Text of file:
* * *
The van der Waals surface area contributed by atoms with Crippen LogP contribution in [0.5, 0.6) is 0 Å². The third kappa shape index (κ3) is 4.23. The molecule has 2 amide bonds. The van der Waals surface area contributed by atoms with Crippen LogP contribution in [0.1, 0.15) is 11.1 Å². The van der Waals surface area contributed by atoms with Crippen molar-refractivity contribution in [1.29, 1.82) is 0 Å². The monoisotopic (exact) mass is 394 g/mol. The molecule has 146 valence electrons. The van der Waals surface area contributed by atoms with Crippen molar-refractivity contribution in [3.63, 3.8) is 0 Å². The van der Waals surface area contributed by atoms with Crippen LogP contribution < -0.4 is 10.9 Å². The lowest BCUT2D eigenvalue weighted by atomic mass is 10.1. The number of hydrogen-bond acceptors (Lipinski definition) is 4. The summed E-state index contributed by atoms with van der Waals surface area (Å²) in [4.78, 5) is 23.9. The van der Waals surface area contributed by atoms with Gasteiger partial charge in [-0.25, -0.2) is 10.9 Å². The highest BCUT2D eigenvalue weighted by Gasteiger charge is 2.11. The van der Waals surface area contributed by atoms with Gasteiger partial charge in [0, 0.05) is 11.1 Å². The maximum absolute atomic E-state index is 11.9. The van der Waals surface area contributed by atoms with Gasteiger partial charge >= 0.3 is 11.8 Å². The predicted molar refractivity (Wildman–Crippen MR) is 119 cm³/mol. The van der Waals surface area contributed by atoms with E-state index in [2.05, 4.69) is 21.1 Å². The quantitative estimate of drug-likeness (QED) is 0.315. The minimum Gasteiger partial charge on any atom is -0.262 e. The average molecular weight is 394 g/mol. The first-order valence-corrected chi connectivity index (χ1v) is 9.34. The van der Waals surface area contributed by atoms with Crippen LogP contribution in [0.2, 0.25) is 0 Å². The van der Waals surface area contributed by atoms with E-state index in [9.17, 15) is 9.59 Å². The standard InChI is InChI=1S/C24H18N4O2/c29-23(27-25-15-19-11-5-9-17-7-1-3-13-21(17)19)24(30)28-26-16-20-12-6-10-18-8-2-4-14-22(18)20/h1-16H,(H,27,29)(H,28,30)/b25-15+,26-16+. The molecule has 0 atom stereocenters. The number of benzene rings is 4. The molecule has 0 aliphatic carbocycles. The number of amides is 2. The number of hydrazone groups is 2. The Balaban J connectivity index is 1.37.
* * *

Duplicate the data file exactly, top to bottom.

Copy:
The van der Waals surface area contributed by atoms with Crippen LogP contribution in [0.5, 0.6) is 0 Å². The third kappa shape index (κ3) is 4.23. The molecule has 2 amide bonds. The van der Waals surface area contributed by atoms with Crippen LogP contribution in [0.1, 0.15) is 11.1 Å². The van der Waals surface area contributed by atoms with Crippen molar-refractivity contribution in [1.29, 1.82) is 0 Å². The monoisotopic (exact) mass is 394 g/mol. The molecule has 146 valence electrons. The van der Waals surface area contributed by atoms with Crippen molar-refractivity contribution in [3.63, 3.8) is 0 Å². The van der Waals surface area contributed by atoms with Crippen LogP contribution < -0.4 is 10.9 Å². The lowest BCUT2D eigenvalue weighted by atomic mass is 10.1. The number of hydrogen-bond acceptors (Lipinski definition) is 4. The summed E-state index contributed by atoms with van der Waals surface area (Å²) in [4.78, 5) is 23.9. The van der Waals surface area contributed by atoms with Gasteiger partial charge in [-0.25, -0.2) is 10.9 Å². The highest BCUT2D eigenvalue weighted by Gasteiger charge is 2.11. The van der Waals surface area contributed by atoms with Gasteiger partial charge in [0, 0.05) is 11.1 Å². The maximum absolute atomic E-state index is 11.9. The van der Waals surface area contributed by atoms with Gasteiger partial charge >= 0.3 is 11.8 Å². The predicted molar refractivity (Wildman–Crippen MR) is 119 cm³/mol. The van der Waals surface area contributed by atoms with E-state index in [2.05, 4.69) is 21.1 Å². The quantitative estimate of drug-likeness (QED) is 0.315. The minimum Gasteiger partial charge on any atom is -0.262 e. The average molecular weight is 394 g/mol. The first-order valence-corrected chi connectivity index (χ1v) is 9.34. The van der Waals surface area contributed by atoms with Crippen LogP contribution in [0.2, 0.25) is 0 Å². The van der Waals surface area contributed by atoms with E-state index in [9.17, 15) is 9.59 Å². The standard InChI is InChI=1S/C24H18N4O2/c29-23(27-25-15-19-11-5-9-17-7-1-3-13-21(17)19)24(30)28-26-16-20-12-6-10-18-8-2-4-14-22(18)20/h1-16H,(H,27,29)(H,28,30)/b25-15+,26-16+. The molecule has 0 atom stereocenters. The number of benzene rings is 4. The molecule has 0 aliphatic carbocycles. The number of amides is 2. The number of hydrazone groups is 2. The Balaban J connectivity index is 1.37.